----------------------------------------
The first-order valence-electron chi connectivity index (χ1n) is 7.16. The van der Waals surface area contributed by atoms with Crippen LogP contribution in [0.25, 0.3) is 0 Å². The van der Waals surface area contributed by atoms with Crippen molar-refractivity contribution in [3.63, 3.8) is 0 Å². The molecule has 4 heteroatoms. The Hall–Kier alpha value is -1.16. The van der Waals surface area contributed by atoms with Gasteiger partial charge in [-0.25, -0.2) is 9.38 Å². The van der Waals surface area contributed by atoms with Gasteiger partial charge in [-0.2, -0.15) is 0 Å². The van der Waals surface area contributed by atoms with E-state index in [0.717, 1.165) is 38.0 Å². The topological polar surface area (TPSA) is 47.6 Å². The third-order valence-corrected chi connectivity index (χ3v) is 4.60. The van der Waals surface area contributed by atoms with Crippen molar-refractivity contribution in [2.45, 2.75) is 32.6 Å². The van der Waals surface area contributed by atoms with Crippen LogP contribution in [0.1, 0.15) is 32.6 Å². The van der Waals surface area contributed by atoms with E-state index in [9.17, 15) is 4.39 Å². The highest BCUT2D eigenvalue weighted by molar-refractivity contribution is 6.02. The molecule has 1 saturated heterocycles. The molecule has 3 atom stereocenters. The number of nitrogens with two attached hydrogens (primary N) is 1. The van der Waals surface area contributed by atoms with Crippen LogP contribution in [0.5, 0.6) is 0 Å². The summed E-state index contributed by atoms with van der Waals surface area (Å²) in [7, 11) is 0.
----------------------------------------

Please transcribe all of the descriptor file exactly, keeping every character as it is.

The first-order valence-electron chi connectivity index (χ1n) is 7.16. The van der Waals surface area contributed by atoms with Crippen LogP contribution in [0.25, 0.3) is 0 Å². The van der Waals surface area contributed by atoms with Crippen molar-refractivity contribution in [3.63, 3.8) is 0 Å². The molecule has 4 heteroatoms. The Hall–Kier alpha value is -1.16. The van der Waals surface area contributed by atoms with Gasteiger partial charge in [-0.25, -0.2) is 9.38 Å². The van der Waals surface area contributed by atoms with Gasteiger partial charge in [-0.2, -0.15) is 0 Å². The van der Waals surface area contributed by atoms with E-state index in [0.717, 1.165) is 38.0 Å². The topological polar surface area (TPSA) is 47.6 Å². The third-order valence-corrected chi connectivity index (χ3v) is 4.60. The van der Waals surface area contributed by atoms with Crippen molar-refractivity contribution in [2.45, 2.75) is 32.6 Å². The van der Waals surface area contributed by atoms with Crippen LogP contribution in [0.1, 0.15) is 32.6 Å². The van der Waals surface area contributed by atoms with E-state index in [9.17, 15) is 4.39 Å². The highest BCUT2D eigenvalue weighted by molar-refractivity contribution is 6.02. The molecule has 1 saturated heterocycles. The molecule has 3 atom stereocenters. The number of nitrogens with two attached hydrogens (primary N) is 1. The van der Waals surface area contributed by atoms with Crippen LogP contribution in [0.5, 0.6) is 0 Å². The summed E-state index contributed by atoms with van der Waals surface area (Å²) in [7, 11) is 0.